1) I accepted the Lord's invitation to visit a dear friend of ours who is in the Duke University Hospital for congestive heart failure and pneumonia. The Lord prompted me to have the Bethel Hillions sign a get-well card for brother Hermann which I then delivered in person during the Sunday School and church hours. How can I "sit and soak" when I have an opportunity to serve?" I thought to myself. So off I went to Duke. Hermann and I had a good long talk, some of it in German (he immigrated to the States after the war). I don't know about you, but I love listening to the testimonies of our elderly saints of God. I got a glimpse of Hermann's life journey from war-torn Wiesbaden to his tour of duty in South Korea as a U.S. serviceman (he and I had seen many of the same sights there) to the time when he was his wife's primary caregiver, gently feeding, dressing, and bathing her for 7 long years. As he talked I could see on his face the peace that God provides even in the midst of a hospital room:

"Because the Lord is my shepherd, I have everything that I need" (Psalm 23:1).

Last night, as I fell thankfully into bed, I thought about Hermann and his invincible love for his wife, and I smiled.

2) Many of my friends have reminded me in recent days that had I worn gloves I would not have as many blisters on my hands as I do. Blisters or not, yesterday Becky and I set out to put the finishing touches on her brand new garden fence. This means that she will now be able to plant her crops with complete peace of mind that our rambunctious Shelties will no longer be able to romp and play among our tomatoes and squashes. (Deer and rabbits are another story.) We were both sorely in need of rest yesterday but we knew that rain was on its way and that the job could be postponed no longer. Amy Carmichael once talked about using the word acceptance instead of submission, for more and more she felt that that word opened doors of infinite peace. Thus Becky and I gladly accepted God's plan for us and plodded on until dark, eager to bring our project to a closure. The fruit is what we think is a very lovely garden and, even more, another wonderful time of bonding as a married couple. We worked together in the midst of weariness to accomplish yet another God-sized task. Married love always expresses itself in actions, but these qualities must flow from the heart, for then it is God's love that is put on display, not our own. Years of journeying together with Him, day by day, project by project, side by side, slowly but surely begin to produce the fruit of the Spirit in our lives. How wonderful the grace of God!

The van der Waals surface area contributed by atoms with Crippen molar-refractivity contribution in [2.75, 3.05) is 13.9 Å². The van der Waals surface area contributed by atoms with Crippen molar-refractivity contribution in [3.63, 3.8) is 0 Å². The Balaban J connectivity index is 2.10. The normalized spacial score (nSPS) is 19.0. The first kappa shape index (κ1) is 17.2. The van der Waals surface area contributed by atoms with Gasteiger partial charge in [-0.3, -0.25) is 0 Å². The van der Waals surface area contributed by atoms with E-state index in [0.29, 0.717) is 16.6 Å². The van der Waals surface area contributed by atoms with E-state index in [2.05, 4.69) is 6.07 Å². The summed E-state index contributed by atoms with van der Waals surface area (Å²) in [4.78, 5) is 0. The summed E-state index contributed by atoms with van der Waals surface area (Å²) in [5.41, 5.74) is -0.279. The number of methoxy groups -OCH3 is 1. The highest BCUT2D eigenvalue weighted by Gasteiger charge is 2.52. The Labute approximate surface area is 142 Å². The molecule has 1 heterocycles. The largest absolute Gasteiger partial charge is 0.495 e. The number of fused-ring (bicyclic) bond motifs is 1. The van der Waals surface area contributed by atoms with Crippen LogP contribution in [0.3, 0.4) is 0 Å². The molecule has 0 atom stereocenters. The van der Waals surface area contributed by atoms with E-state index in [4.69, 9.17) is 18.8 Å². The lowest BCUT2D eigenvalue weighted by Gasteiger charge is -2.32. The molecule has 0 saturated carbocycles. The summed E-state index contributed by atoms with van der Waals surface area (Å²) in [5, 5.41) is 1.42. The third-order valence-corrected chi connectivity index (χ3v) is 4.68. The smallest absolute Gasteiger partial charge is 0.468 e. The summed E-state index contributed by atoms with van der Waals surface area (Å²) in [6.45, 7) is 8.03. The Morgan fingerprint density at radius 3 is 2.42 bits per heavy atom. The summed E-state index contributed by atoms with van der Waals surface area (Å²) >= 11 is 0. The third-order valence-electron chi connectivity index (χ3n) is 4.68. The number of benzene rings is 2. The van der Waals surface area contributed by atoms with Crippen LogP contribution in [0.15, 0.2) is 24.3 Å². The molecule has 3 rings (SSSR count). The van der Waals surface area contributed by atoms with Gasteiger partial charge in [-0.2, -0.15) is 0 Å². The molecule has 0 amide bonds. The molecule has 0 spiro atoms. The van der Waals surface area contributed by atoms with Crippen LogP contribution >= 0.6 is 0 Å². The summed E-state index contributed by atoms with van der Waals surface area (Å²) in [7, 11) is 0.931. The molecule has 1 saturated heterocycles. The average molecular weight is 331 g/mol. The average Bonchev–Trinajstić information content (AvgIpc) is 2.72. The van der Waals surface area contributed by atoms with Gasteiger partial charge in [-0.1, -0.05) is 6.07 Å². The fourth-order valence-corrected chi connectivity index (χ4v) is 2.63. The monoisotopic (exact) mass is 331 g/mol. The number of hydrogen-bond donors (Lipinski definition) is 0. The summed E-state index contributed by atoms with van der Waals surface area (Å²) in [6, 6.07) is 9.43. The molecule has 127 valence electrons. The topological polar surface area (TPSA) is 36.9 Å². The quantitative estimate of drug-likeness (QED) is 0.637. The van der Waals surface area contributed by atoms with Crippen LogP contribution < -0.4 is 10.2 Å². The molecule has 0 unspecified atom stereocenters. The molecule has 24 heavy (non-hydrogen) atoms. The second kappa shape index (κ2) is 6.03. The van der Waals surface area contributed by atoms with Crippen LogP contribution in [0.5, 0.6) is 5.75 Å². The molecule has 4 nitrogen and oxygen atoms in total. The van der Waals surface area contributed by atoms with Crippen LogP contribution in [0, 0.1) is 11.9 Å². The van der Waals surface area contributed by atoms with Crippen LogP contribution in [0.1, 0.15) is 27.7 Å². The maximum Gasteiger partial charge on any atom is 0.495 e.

I trust my activities yesterday brought God glory and accomplished His purposes in my life. His incomparable character makes for an incomparable journey.

Oh, I thought you might like to see some pix of our fence project. The fencing that we bought was a bit too tall for our tastes so I shortened it by about 4 inches.

Here I am putting up the last section. How do you spell R-E-L-I-E-F?

So, what do you think? Becky can't wait to begin planting.

Sunday, May 16

9:12 AM Geoff over at My Blog reviews Allan Bevere's new book, The Character of Our Discontent

9:03 AM Quote of the day:

The great misconception in our day is this: that God isn’t concerned to protect His own integrity. He’s a kind of wishy-washy deity, who just waves a wand of forgiveness over everybody. No. For God to forgive you is a very costly matter. It cost the sacrifice of His own Son.

Read What Is the Gospel?

Saturday, May 15

8:55 PM We have now planted all of B's birthday presents: rose bushes, a gardenia bush, and a butterfly bush. Speaking of Becky Lynn, I was surfing the net a couple of minutes ago when I ran across this statement and shared it with Becky:

Dr. Black is a pretty smart guy but the wisdom in his wife (and mine) often makes us look like amateurs.

You are SO right, Arthur! To get the context, go here.

Tomorrow it's back to The Hill, where after the church meeting we will enjoy a pig-pickin' and lots of good fellowship all focused on the glory of God in Ethiopia.

1:50 PM Reminded of Oswald Chamber's classic quote while praying about and planning my international trips for the remainder of this year: